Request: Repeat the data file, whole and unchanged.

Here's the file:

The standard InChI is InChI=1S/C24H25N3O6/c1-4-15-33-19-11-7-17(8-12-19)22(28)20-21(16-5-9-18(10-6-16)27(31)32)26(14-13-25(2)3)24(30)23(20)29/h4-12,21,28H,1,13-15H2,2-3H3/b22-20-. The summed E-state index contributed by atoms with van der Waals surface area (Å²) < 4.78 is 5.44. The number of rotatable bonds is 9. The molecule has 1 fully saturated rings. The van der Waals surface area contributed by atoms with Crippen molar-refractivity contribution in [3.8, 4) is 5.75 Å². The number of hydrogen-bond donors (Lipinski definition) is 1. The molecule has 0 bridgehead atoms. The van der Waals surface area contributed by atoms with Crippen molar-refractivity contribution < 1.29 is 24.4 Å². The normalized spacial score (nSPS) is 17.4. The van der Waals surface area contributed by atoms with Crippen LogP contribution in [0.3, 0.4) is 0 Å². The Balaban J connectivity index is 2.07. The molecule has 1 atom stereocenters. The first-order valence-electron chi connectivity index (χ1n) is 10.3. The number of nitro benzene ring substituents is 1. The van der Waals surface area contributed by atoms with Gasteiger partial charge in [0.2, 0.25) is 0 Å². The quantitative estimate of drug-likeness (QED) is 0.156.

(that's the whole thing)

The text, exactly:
The standard InChI is InChI=1S/C24H25N3O6/c1-4-15-33-19-11-7-17(8-12-19)22(28)20-21(16-5-9-18(10-6-16)27(31)32)26(14-13-25(2)3)24(30)23(20)29/h4-12,21,28H,1,13-15H2,2-3H3/b22-20-. The summed E-state index contributed by atoms with van der Waals surface area (Å²) < 4.78 is 5.44. The number of rotatable bonds is 9. The molecule has 1 fully saturated rings. The van der Waals surface area contributed by atoms with Crippen molar-refractivity contribution in [3.8, 4) is 5.75 Å². The number of hydrogen-bond donors (Lipinski definition) is 1. The molecule has 0 bridgehead atoms. The van der Waals surface area contributed by atoms with Crippen molar-refractivity contribution < 1.29 is 24.4 Å². The normalized spacial score (nSPS) is 17.4. The van der Waals surface area contributed by atoms with Crippen LogP contribution in [0.3, 0.4) is 0 Å². The Balaban J connectivity index is 2.07. The molecule has 1 atom stereocenters. The first-order valence-electron chi connectivity index (χ1n) is 10.3. The number of nitro benzene ring substituents is 1. The van der Waals surface area contributed by atoms with Gasteiger partial charge in [0.2, 0.25) is 0 Å². The quantitative estimate of drug-likeness (QED) is 0.156.